Background: Caregivers' emotional and cognitive reactions to challenging behaviours have been identified as potential determinants of their reinforcing responses towards such behaviours. However, few studies have explored factors affecting caregivers' emotional and cognitive responses to challenging behaviours.
Methods: Sixty students inexperienced in work with people with challenging behaviours and 60 experienced staff watched one of two carefully matched, acted videotapes depicting self-injury maintained by attention or escape-from-task demands. The participants were also told whether the self-injury depicted typically led to mild or severe consequences for the person filmed. The subjects completed measures of their negative emotional reactions to the self-injury and their behavioural causal beliefs about the behaviour depicted.
Results: Analyses of variance revealed that students reported more negative emotional reactions and were less likely to endorse behavioural causal hypotheses. Those who watched the severe self-injury videotape also reported more negative emotional reactions. Two effects of the behavioural function of the depicted self-injury were also found: (1) attention-maintained self-injury was associated with higher levels of endorsement of behavioural causal hypotheses; and (2) severe attention-maintained self-injury led to the strongest negative emotional reactions, but only from students.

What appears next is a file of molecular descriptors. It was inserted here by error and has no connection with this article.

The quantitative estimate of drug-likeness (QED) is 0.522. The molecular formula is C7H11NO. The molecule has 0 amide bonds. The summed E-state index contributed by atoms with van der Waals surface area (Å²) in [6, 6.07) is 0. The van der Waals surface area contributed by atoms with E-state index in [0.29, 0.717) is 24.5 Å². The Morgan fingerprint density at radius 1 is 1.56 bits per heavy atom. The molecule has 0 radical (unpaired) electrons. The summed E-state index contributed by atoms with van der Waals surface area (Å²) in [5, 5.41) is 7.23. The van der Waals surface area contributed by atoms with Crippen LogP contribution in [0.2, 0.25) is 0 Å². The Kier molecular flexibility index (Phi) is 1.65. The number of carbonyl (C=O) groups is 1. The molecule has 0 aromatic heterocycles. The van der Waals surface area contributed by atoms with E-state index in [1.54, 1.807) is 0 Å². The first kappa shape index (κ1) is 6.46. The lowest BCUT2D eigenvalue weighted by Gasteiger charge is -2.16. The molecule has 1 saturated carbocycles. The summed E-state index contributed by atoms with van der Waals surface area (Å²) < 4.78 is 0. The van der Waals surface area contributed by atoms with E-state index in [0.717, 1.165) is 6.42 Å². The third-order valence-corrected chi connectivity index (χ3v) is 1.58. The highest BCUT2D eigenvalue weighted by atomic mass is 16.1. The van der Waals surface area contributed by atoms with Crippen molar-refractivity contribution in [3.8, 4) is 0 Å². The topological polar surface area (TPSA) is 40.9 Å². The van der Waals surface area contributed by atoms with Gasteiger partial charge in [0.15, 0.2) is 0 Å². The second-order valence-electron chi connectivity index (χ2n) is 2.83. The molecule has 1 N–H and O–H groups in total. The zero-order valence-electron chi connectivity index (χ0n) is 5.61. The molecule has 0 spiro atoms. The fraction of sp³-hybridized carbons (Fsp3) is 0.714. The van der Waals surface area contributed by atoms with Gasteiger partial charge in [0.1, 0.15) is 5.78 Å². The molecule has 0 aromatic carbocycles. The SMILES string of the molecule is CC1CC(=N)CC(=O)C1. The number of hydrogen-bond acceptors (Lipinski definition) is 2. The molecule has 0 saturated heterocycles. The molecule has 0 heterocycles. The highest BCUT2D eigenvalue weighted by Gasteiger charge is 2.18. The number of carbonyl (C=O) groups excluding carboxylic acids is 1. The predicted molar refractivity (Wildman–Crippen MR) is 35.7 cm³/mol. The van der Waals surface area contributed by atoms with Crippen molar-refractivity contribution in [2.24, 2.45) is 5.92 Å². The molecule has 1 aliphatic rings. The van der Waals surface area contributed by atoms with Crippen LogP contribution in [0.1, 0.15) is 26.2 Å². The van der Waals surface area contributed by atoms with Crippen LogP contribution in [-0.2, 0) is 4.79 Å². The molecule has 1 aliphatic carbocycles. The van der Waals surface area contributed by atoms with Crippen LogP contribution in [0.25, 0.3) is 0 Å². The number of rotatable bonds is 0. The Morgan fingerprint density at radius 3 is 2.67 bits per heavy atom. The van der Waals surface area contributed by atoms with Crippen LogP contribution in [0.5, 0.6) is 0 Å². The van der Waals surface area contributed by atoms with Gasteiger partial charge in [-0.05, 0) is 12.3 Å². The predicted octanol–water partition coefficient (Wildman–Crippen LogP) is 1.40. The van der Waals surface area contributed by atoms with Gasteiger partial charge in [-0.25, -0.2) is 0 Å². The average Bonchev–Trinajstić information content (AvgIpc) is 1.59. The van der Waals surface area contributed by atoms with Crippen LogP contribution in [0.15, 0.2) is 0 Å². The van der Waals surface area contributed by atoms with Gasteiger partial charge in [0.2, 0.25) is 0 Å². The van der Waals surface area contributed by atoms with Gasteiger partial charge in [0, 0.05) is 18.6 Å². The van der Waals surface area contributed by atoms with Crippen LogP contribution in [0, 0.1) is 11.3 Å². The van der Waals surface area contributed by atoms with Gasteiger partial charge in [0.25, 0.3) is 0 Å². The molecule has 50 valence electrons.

Conclusions: The effects of experience and behavioural function on emotional reactions and behavioural causal beliefs need to be explored in more detail in future research. If replicated, the present results have significant implications for theory and practice in the remediation of challenging behaviours and the support of care staff.